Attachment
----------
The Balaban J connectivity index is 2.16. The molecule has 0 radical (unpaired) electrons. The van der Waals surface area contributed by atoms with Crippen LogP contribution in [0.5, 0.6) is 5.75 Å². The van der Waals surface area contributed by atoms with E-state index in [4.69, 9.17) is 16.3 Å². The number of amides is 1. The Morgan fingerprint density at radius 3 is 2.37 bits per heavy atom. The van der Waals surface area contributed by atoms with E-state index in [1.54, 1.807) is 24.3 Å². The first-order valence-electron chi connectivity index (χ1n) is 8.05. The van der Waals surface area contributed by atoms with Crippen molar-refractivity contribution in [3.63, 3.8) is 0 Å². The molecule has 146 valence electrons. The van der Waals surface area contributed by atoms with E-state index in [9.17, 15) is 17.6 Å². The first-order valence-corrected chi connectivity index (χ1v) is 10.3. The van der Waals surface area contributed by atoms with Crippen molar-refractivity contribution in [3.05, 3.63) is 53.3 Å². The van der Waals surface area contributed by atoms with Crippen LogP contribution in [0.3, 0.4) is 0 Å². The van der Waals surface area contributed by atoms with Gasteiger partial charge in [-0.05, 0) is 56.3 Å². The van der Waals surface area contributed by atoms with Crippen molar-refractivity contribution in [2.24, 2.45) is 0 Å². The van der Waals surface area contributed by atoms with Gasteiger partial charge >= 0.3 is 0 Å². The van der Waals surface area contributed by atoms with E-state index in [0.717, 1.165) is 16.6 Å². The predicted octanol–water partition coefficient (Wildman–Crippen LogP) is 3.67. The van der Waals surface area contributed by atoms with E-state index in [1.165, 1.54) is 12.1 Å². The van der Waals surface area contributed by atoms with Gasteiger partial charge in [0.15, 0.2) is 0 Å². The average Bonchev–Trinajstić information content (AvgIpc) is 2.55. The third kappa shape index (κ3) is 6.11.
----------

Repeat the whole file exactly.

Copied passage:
The Balaban J connectivity index is 2.16. The molecule has 0 radical (unpaired) electrons. The van der Waals surface area contributed by atoms with Crippen LogP contribution in [0.5, 0.6) is 5.75 Å². The van der Waals surface area contributed by atoms with E-state index in [4.69, 9.17) is 16.3 Å². The number of amides is 1. The Morgan fingerprint density at radius 3 is 2.37 bits per heavy atom. The van der Waals surface area contributed by atoms with E-state index in [1.54, 1.807) is 24.3 Å². The first-order valence-electron chi connectivity index (χ1n) is 8.05. The van der Waals surface area contributed by atoms with Crippen molar-refractivity contribution in [3.63, 3.8) is 0 Å². The molecule has 146 valence electrons. The van der Waals surface area contributed by atoms with E-state index in [9.17, 15) is 17.6 Å². The first-order valence-corrected chi connectivity index (χ1v) is 10.3. The van der Waals surface area contributed by atoms with Crippen molar-refractivity contribution in [3.05, 3.63) is 53.3 Å². The van der Waals surface area contributed by atoms with Crippen LogP contribution in [0.3, 0.4) is 0 Å². The van der Waals surface area contributed by atoms with Gasteiger partial charge in [-0.05, 0) is 56.3 Å². The van der Waals surface area contributed by atoms with Crippen molar-refractivity contribution in [2.24, 2.45) is 0 Å². The van der Waals surface area contributed by atoms with Gasteiger partial charge >= 0.3 is 0 Å². The van der Waals surface area contributed by atoms with E-state index in [0.717, 1.165) is 16.6 Å². The predicted octanol–water partition coefficient (Wildman–Crippen LogP) is 3.67. The van der Waals surface area contributed by atoms with E-state index in [1.165, 1.54) is 12.1 Å². The van der Waals surface area contributed by atoms with Gasteiger partial charge in [0.15, 0.2) is 0 Å². The average Bonchev–Trinajstić information content (AvgIpc) is 2.55. The third kappa shape index (κ3) is 6.11.